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Surrender to the Stars -- Cynthia Wright

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SURRENDER THE STARS (Raveneau Novel #2):

Renegade sea captain Ryan Coleraine is persuaded to accompany the adventurous Raveneau family to Regency London to spy for America during the War of 1812. The cynical Coleraine must take the place of their son, who is in the West Indies, and pretend to be a fop. Lindsay Raveneau, a beautiful and independent bluestocking, finds herself with a "brother" who challenges and arouses her in the most unsettling ways...

Danger, intrigue, and forbidden passion mount as as Ryan and Lindsay carry their daring masquerade to the elegant drawing rooms of Regency society. Adding to the tensions are Lindsay’s parents – Andre and Devon Raveneau from SILVER STORM – who must attempt to chaperone their daughter and her "brother" under their own roof!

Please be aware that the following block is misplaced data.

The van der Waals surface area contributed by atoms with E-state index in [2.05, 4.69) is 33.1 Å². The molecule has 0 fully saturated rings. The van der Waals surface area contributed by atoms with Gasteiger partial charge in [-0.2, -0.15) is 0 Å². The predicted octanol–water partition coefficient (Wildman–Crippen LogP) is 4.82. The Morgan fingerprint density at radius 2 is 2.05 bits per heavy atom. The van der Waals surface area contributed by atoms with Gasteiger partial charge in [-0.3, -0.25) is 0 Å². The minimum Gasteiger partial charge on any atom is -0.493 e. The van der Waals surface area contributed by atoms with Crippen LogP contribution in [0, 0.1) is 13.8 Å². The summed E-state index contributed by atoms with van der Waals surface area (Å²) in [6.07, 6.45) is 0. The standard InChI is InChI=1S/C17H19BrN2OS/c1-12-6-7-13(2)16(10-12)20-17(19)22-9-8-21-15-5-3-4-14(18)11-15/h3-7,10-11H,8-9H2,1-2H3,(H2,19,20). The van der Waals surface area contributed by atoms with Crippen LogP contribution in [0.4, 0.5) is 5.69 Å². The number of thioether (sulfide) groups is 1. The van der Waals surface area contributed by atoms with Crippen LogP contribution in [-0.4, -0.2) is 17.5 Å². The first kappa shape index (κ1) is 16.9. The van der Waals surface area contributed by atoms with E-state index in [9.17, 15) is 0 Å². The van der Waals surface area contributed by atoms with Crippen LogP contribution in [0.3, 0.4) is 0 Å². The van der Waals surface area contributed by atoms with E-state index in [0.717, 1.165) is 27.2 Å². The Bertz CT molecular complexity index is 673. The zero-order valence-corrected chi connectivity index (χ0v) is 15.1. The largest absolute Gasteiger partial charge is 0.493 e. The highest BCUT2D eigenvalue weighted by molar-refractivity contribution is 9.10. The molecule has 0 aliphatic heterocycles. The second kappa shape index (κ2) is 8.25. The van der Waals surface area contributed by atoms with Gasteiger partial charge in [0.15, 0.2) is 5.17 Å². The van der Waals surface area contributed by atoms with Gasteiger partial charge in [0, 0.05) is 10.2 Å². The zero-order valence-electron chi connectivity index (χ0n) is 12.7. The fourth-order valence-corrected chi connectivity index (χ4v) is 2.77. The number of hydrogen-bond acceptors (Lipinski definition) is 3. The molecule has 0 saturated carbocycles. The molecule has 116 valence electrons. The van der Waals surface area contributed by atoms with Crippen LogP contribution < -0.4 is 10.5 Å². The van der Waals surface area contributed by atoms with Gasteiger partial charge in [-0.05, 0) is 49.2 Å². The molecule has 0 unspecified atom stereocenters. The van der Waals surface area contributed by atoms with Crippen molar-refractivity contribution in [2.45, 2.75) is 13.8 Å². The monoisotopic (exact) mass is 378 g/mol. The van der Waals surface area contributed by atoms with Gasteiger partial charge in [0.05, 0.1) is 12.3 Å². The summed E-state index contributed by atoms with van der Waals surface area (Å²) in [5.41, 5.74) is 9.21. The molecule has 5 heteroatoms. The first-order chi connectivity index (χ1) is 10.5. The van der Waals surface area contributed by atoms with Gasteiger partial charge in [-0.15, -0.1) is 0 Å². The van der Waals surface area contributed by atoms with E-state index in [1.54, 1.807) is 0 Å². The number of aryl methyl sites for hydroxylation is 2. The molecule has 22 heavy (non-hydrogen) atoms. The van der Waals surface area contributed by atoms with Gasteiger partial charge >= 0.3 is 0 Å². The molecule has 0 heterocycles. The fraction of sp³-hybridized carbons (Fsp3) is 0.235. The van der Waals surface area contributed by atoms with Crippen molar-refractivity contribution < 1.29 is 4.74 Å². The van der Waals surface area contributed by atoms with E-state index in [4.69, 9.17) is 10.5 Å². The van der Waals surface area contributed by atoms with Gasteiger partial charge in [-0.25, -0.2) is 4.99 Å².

SURRENDER THE STARS is pure delight – sensuous, witty, unexpected, and vibrant with the magic of love. Cynthia Wright has written another "keeper!"


Chapter 1

Pettipauge, Connecticut
April, 1814

Descending the Chimera’s gangplank, Ryan Coleraine set foot on American soil for the first time in one hundred days and smiled. Behind him, the privateer he commanded swayed at anchor alongside other proud ships lining the Point. Painted pale yellow, with a blue stripe between the wales, the sleek brigantine basked in the spring sunlight as sailors scurried over her decks and up the ratlines, unloading cargo and securing the lines.

"Are you off to the Griswold Inn for a drink, Captain?" inquired Drew, the Chimera's first mate, as he set a crate of rum on the wharf.

Coleraine gazed distractedly out over the glittering Connecticut River. "Not just yet. I have to report to Captain Raveneau first on the success of our voyage." He gave the young man a smile then. "When you and the others are finished here, come along to the Gris and I'll buy you all a round."